4. Time Is Money

Being a tenant and a landlord simultaneously can be time-consuming. If you don’t have the time to manage your investment property, that’s where property managers and those management costs come in!

5.  Capital Gains Tax

So, your investment property increases in value and you choose to sell – that’s great news!

The bad news is that you’ll need to pay capital gains tax (CGT) on those profits.

6. Capital Losses

Capital gains taxes are bad, but capital losses are worse. The typical rentvesting mindset of “buy where you can afford the purchase price” doesn’t necessarily result in strong capital gains. It’s important to choose your investment property carefully because it’s the key to the whole rentvesting strategy.

7. You’re Still Throwing Money into the Rental Pit

They say that “rent money is dead money” because tenants are paying for someone else’s mortgage, not a home of their own. The difference with rentvesting is that you’re offsetting this with your own investment property and the rental income and capital growth that comes with it.

Once again, this is why your investment property MUST perform. You can seek professional advice from our buyers agent serving Ivanhoe, Templestowe, or your target suburb before making any property investment decisions.

What About the First Home Owners Grant (FHOG)?

Rentvesting strategies are often targeted at aspiring first homebuyers, encouraging them to buy an investment property rather than a starter home to live in.

The problem is, this could jeopardise your access to the FHOG when you do want to buy your first family home. This means you could miss out on stamp duty discounts or exemptions, as well as $10,000+ in government grants for purchasing a new-build home.

However, there are ways around this:

  1. To receive the FHOG on your rentvestment property, you must occupy the home for at least 12 months within 12 months of settlement/completion. So, you could rentvest for the first year or so before moving into the property, or you could live in the property for a year before transitioning it to a rental.

  2. There is also a loophole in FHOG eligibility in Victoria where rental property owners can claim the grant on a future owner-occupied home. As long as you buy your home after 1 July 2000 (tick!) and you have never owned AND lived in a property for six months or more, you can still claim the grant, as described in this Domain article.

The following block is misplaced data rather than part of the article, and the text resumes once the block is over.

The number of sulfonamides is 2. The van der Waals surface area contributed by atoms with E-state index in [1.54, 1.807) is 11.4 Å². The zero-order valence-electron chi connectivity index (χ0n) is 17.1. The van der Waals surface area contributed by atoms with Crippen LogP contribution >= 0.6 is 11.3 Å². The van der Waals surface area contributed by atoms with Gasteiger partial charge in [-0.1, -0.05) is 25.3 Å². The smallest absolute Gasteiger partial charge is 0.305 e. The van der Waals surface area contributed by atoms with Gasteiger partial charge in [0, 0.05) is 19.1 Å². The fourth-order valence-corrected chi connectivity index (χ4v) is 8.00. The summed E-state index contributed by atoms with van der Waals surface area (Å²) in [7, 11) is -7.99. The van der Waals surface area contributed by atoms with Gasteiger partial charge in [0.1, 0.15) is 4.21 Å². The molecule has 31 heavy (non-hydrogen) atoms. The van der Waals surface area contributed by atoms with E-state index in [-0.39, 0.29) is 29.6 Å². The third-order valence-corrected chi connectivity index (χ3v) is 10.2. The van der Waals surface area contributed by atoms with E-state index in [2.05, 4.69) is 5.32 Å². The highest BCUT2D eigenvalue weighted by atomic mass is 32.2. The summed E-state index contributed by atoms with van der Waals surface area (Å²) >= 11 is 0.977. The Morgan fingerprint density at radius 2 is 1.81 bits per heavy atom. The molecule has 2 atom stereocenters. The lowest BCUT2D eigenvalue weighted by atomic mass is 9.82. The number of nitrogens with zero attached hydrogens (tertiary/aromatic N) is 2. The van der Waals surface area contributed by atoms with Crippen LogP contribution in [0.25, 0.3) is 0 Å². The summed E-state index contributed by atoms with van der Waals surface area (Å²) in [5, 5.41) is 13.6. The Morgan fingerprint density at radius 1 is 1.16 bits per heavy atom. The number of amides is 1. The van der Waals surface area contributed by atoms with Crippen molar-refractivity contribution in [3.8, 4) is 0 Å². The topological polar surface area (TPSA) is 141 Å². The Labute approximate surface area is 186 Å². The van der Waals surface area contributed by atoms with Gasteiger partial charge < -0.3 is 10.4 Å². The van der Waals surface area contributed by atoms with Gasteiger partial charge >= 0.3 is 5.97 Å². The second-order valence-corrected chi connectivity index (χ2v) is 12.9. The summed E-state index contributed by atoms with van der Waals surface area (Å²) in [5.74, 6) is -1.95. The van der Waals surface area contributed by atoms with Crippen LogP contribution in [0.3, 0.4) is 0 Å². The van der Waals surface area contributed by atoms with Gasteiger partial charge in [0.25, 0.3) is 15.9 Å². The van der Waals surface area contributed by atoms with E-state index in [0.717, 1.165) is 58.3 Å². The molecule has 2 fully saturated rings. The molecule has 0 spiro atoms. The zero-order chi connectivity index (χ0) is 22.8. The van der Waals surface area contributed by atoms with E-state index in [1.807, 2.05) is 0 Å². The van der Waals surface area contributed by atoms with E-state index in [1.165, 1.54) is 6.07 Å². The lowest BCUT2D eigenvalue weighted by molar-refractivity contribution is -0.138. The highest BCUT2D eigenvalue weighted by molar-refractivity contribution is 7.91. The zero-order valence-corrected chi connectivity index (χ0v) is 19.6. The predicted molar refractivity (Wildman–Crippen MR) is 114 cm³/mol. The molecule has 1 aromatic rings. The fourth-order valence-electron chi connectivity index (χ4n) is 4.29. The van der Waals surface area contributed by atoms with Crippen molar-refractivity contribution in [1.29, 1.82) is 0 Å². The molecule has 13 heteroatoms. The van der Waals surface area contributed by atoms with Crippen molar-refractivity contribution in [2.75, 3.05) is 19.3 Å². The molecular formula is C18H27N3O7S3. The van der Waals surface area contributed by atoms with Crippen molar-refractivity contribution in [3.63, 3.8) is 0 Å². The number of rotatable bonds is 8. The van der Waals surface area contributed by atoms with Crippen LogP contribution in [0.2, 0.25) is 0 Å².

With All That Said, Is Rentvesting Actually a Serious Investment Strategy?

A hand changing cubes between the words saving and investing

At the end of the day, rentvesting is a compromise for most, and nobody wants to compromise if they don’t have to.

So, if you’re already a property owner, there’s no compelling reason to sell up and switch to rentvesting.

But, if you’re currently renting or looking for a new home, and you also want to invest, then rentvesting could be suitable.

If you’re a first-time property buyer who is prioritising getting into your dream home sooner rather than seriously investing, rentvesting could also be a solid property ownership strategy.

Choose your investment wisely and rentvesting could not only offset your rental payments but also generate modest capital growth/equity in just a few years, helping to fund that dream home.

Just keep in mind that “where you can afford to buy” isn’t always where you will find profitable investment properties, and that’s the big asterisk for rentvesting strategies.

The other drawback of rentvesting is that it’s a passive investment strategy that relies on the market to generate wealth. Serious money comes from active value-adding, i.e., renovating and developing sites to maximise capital growth potential.

What to Do If You DON’T Need to Compromise

If you have the capital and the desire to generate wealth through property, there are much better ways to use your money as an investor.

Property Analytics specialises in securing serious money-making investment properties and development opportunities for time-poor professionals.

From finding and securing high-growth investments to planning approval for keen developers, we do it all. 
For more information about our approach, talk to a buyers advocate working in Doncaster, Thornbury, and all of Melbourne’s most promising suburbs.

Ready to grow your property portfolio? Lets talk

    Discover Your Investment Property Today

    Create a second income stream. Set up your retirement. Build a multi-generation family business.

    Download our latest 
Market Analyses Report

    Back to top